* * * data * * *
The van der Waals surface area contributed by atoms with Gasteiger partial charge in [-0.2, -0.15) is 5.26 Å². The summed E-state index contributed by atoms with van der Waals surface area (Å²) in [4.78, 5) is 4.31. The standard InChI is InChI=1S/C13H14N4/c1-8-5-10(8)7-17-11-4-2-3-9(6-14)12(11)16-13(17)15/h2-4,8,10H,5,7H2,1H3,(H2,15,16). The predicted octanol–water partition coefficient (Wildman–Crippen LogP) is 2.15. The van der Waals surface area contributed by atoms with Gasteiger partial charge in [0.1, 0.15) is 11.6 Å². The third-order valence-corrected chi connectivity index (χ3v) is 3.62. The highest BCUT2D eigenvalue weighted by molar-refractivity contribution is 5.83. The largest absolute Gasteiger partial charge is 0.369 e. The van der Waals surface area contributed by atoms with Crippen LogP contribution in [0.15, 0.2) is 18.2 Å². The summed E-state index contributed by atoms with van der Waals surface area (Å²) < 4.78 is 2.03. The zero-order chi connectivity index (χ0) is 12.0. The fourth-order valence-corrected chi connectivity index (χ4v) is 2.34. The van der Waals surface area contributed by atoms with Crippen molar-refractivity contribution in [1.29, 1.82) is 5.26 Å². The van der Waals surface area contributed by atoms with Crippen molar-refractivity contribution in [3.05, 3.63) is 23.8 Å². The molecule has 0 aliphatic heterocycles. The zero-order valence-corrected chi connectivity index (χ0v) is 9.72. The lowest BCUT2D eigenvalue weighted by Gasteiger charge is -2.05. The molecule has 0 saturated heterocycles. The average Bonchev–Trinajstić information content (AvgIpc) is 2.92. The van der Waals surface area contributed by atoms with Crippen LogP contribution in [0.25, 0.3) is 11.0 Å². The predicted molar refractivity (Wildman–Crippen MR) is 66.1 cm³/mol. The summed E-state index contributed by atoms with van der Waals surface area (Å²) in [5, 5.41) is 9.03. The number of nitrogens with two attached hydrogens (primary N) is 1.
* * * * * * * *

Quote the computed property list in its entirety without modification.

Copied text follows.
The van der Waals surface area contributed by atoms with Gasteiger partial charge in [-0.2, -0.15) is 5.26 Å². The summed E-state index contributed by atoms with van der Waals surface area (Å²) in [4.78, 5) is 4.31. The standard InChI is InChI=1S/C13H14N4/c1-8-5-10(8)7-17-11-4-2-3-9(6-14)12(11)16-13(17)15/h2-4,8,10H,5,7H2,1H3,(H2,15,16). The predicted octanol–water partition coefficient (Wildman–Crippen LogP) is 2.15. The van der Waals surface area contributed by atoms with Gasteiger partial charge in [0.1, 0.15) is 11.6 Å². The third-order valence-corrected chi connectivity index (χ3v) is 3.62. The highest BCUT2D eigenvalue weighted by molar-refractivity contribution is 5.83. The largest absolute Gasteiger partial charge is 0.369 e. The van der Waals surface area contributed by atoms with Crippen LogP contribution in [0.15, 0.2) is 18.2 Å². The summed E-state index contributed by atoms with van der Waals surface area (Å²) < 4.78 is 2.03. The zero-order chi connectivity index (χ0) is 12.0. The fourth-order valence-corrected chi connectivity index (χ4v) is 2.34. The van der Waals surface area contributed by atoms with Crippen molar-refractivity contribution in [1.29, 1.82) is 5.26 Å². The van der Waals surface area contributed by atoms with Crippen molar-refractivity contribution in [3.05, 3.63) is 23.8 Å². The molecule has 0 aliphatic heterocycles. The zero-order valence-corrected chi connectivity index (χ0v) is 9.72. The lowest BCUT2D eigenvalue weighted by Gasteiger charge is -2.05. The molecule has 0 saturated heterocycles. The average Bonchev–Trinajstić information content (AvgIpc) is 2.92. The van der Waals surface area contributed by atoms with Crippen LogP contribution in [0.25, 0.3) is 11.0 Å². The predicted molar refractivity (Wildman–Crippen MR) is 66.1 cm³/mol. The summed E-state index contributed by atoms with van der Waals surface area (Å²) in [5, 5.41) is 9.03. The number of nitrogens with two attached hydrogens (primary N) is 1.